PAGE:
In 1990 Routledge published An Encyclopaedia of the History of Technology, edited by my good friend and fellow editor of the present work, Ian McNeil. The Encyclopaedia told the story of the inventiveness of human beings in applying their knowledge of the physical world to rendering their material circumstances less inconvenient and uncomfortable. Throughout the thousand and more pages of the Encyclopaedia, hundreds of characters flitted in and out, making tantalizingly brief appearances, before receding into the shadows. It is the aim of this biographical dictionary to bring these characters into the light of day, so we can see the background that produced them, the development of their inventions or discoveries and their significance in the area of technology concerned. We have selected almost 1,300 names of those whom we judge to have made a significant contribution, in one way or another, to the advance of technology.
The selection of these names was perhaps the most difficult part of the whole work. Technology has such wide ramifications, with vague boundaries with arts and crafts and, most difficult, with science. We have therefore encountered difficulties in selection which the compiler of a national biography, for example, does not have to cope with. We have tried not to duplicate the several biographical dictionaries of scientists, ranging from the handy works of reference to the magnificent series of volumes of the Dictionary of Scientific Biography. Nevertheless, many scientists have applied their discoveries to solving practical problems and thus also been 'technologists', or their discoveries have been so intimately bound up with a technological advance that it would seem too rigid to exclude them. Other names have been excluded for a variety of reasons. We would like to have included the inventors of the wheel, the smelting furnace or the glass blowing iron, but their names are lost in the mists of antiquity. At the other end of the time scale, it is not easy to identify discoverers, because many technical achievements this century have been by teams of workers at the behest of large companies. Sometimes a leading name can be identified; his or her co-worker will then be mentioned in the entry for the main contributor rather than duplicate much of the information in an entry for the co-worker. Indeed, many names of those who have made some contribution to a great advance but who do not rate an entry of their own are similarly 'mentioned in dispatches': they can all be traced by consulting the name index at the end of the book. Again, a number of inventors have achieved useful inventions, yet otherwise have left few traces. Sometimes we have decided that the importance of their contribution did not justify their inclusion; sometimes we felt the inventions were so useful that their authors merited an entry, however scrappy the information on them might be. The line we had to draw was often very fine.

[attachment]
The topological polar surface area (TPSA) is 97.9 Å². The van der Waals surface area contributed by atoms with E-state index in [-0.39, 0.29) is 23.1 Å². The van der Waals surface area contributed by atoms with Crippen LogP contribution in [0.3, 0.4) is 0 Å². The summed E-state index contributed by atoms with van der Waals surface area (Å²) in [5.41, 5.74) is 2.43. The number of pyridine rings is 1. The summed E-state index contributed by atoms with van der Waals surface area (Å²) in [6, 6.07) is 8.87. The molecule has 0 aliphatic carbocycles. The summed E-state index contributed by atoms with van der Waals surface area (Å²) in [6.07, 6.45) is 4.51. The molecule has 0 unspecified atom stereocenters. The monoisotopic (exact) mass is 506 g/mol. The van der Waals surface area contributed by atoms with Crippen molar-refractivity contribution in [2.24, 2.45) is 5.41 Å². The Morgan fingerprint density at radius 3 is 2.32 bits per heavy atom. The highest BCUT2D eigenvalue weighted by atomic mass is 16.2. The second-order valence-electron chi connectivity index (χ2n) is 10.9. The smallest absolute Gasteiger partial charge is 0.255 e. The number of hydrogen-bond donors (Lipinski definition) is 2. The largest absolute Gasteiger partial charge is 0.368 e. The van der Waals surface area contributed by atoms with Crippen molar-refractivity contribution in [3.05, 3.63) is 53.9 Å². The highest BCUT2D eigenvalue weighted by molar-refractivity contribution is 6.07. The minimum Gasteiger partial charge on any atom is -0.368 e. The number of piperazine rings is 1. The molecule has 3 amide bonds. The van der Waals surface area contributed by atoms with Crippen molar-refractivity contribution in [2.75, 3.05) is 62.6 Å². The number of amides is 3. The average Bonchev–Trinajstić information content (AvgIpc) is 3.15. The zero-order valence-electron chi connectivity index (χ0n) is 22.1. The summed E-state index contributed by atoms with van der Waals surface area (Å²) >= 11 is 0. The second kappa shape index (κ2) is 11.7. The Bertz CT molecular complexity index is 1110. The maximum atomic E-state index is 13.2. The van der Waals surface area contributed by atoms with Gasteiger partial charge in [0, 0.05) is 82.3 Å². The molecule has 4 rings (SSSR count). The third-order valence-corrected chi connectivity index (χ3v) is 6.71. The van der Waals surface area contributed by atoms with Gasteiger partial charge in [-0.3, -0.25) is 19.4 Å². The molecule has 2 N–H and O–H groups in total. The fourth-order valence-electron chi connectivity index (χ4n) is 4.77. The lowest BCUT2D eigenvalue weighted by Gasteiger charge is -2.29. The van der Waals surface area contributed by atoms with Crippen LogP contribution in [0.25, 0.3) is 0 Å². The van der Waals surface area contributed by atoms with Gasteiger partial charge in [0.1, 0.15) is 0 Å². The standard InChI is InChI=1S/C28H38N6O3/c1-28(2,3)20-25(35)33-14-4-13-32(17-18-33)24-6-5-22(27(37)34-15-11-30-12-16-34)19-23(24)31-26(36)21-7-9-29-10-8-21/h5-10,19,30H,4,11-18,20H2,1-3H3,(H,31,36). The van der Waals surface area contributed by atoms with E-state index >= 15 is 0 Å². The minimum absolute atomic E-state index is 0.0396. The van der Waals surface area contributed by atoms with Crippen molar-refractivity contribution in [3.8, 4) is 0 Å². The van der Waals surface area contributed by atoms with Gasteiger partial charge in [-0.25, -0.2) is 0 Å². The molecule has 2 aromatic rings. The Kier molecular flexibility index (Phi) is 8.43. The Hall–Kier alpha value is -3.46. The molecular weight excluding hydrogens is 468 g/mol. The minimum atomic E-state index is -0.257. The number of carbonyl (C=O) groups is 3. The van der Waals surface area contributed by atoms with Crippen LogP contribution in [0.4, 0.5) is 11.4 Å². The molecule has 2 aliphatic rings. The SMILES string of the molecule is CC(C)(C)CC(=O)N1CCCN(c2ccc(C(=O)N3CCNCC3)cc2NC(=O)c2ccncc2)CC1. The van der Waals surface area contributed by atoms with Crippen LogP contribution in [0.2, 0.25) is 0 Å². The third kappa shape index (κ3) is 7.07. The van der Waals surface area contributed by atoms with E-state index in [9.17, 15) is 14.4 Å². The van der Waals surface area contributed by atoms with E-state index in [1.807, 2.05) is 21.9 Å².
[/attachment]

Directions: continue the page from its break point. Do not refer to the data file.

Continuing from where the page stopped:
We took as a starting point for the selection of names the name index to the Encyclopaedia, on the rude assumption that the authors of the chapters in that work would have mentioned any names worth mentioning. Some names, which had been given merely a passing reference, such as Queen Victoria and King Solomon, were quickly deleted. We then divided the names into their respective subject areas and submitted them to whichever of our twenty six authors was expert in that subject. Here we should like to pay tribute to the technical and historical expertise and literary skill of the authors who have contributed to this work, as also to their patience, co-operation and determination. Their first task was to scan the list of names in their field and suggest additions or deletions. Their advice was much valued but we must make clear that the final responsibility for the content of this work is our own.
The content of these lists of names remained fluid until the end, for further names were